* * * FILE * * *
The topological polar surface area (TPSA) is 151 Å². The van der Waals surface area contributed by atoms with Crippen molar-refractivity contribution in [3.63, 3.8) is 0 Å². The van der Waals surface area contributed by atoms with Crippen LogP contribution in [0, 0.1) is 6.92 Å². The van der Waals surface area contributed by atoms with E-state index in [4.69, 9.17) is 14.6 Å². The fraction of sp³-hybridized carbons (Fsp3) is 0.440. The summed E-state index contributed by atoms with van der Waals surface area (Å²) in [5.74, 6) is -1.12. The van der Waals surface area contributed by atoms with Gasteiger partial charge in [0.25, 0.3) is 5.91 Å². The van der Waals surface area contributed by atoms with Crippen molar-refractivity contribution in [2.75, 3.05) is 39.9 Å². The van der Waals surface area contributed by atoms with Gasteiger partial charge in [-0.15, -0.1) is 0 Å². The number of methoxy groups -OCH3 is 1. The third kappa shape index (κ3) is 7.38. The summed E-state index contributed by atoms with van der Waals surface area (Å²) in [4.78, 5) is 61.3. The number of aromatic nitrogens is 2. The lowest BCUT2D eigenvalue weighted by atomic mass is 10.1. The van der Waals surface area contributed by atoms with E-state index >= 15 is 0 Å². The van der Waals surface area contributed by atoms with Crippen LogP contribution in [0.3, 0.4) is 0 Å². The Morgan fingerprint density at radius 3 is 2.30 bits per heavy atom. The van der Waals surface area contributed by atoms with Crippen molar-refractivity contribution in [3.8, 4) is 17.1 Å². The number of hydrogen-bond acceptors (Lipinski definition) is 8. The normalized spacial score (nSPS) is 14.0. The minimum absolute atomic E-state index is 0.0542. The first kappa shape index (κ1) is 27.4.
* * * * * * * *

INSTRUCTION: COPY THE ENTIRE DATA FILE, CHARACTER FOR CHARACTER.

The topological polar surface area (TPSA) is 151 Å². The van der Waals surface area contributed by atoms with Crippen molar-refractivity contribution in [3.63, 3.8) is 0 Å². The van der Waals surface area contributed by atoms with Crippen LogP contribution in [0, 0.1) is 6.92 Å². The van der Waals surface area contributed by atoms with E-state index in [4.69, 9.17) is 14.6 Å². The fraction of sp³-hybridized carbons (Fsp3) is 0.440. The summed E-state index contributed by atoms with van der Waals surface area (Å²) in [5.74, 6) is -1.12. The van der Waals surface area contributed by atoms with Gasteiger partial charge in [0.25, 0.3) is 5.91 Å². The van der Waals surface area contributed by atoms with Crippen molar-refractivity contribution in [2.75, 3.05) is 39.9 Å². The van der Waals surface area contributed by atoms with Gasteiger partial charge in [-0.15, -0.1) is 0 Å². The number of methoxy groups -OCH3 is 1. The third kappa shape index (κ3) is 7.38. The summed E-state index contributed by atoms with van der Waals surface area (Å²) in [4.78, 5) is 61.3. The number of aromatic nitrogens is 2. The lowest BCUT2D eigenvalue weighted by atomic mass is 10.1. The van der Waals surface area contributed by atoms with E-state index >= 15 is 0 Å². The van der Waals surface area contributed by atoms with Crippen LogP contribution in [0.3, 0.4) is 0 Å². The Morgan fingerprint density at radius 3 is 2.30 bits per heavy atom. The van der Waals surface area contributed by atoms with Crippen molar-refractivity contribution in [3.8, 4) is 17.1 Å². The number of hydrogen-bond acceptors (Lipinski definition) is 8. The normalized spacial score (nSPS) is 14.0. The minimum absolute atomic E-state index is 0.0542. The first kappa shape index (κ1) is 27.4.